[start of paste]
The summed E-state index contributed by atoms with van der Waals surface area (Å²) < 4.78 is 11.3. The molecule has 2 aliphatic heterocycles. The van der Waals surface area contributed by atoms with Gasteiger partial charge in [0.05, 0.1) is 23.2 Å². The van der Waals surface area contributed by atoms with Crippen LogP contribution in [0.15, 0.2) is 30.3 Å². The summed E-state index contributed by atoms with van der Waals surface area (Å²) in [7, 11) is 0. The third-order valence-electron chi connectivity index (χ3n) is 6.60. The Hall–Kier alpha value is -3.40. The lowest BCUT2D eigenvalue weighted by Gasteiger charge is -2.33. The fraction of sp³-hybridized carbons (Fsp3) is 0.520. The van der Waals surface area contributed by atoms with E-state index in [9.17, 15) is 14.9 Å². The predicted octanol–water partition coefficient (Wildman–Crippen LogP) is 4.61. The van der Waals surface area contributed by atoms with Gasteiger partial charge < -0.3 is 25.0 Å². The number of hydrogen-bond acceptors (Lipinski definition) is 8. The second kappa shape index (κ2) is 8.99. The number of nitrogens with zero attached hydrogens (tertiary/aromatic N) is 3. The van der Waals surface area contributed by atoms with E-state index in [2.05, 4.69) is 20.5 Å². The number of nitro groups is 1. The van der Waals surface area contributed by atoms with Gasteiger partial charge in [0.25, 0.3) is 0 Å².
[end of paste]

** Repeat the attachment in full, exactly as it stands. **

The summed E-state index contributed by atoms with van der Waals surface area (Å²) < 4.78 is 11.3. The molecule has 2 aliphatic heterocycles. The van der Waals surface area contributed by atoms with Gasteiger partial charge in [0.05, 0.1) is 23.2 Å². The van der Waals surface area contributed by atoms with Crippen LogP contribution in [0.15, 0.2) is 30.3 Å². The summed E-state index contributed by atoms with van der Waals surface area (Å²) in [7, 11) is 0. The third-order valence-electron chi connectivity index (χ3n) is 6.60. The Hall–Kier alpha value is -3.40. The lowest BCUT2D eigenvalue weighted by Gasteiger charge is -2.33. The fraction of sp³-hybridized carbons (Fsp3) is 0.520. The van der Waals surface area contributed by atoms with E-state index in [9.17, 15) is 14.9 Å². The predicted octanol–water partition coefficient (Wildman–Crippen LogP) is 4.61. The van der Waals surface area contributed by atoms with Gasteiger partial charge < -0.3 is 25.0 Å². The number of hydrogen-bond acceptors (Lipinski definition) is 8. The second kappa shape index (κ2) is 8.99. The number of nitrogens with zero attached hydrogens (tertiary/aromatic N) is 3. The van der Waals surface area contributed by atoms with E-state index in [2.05, 4.69) is 20.5 Å². The number of nitro groups is 1. The van der Waals surface area contributed by atoms with Gasteiger partial charge in [0.25, 0.3) is 0 Å².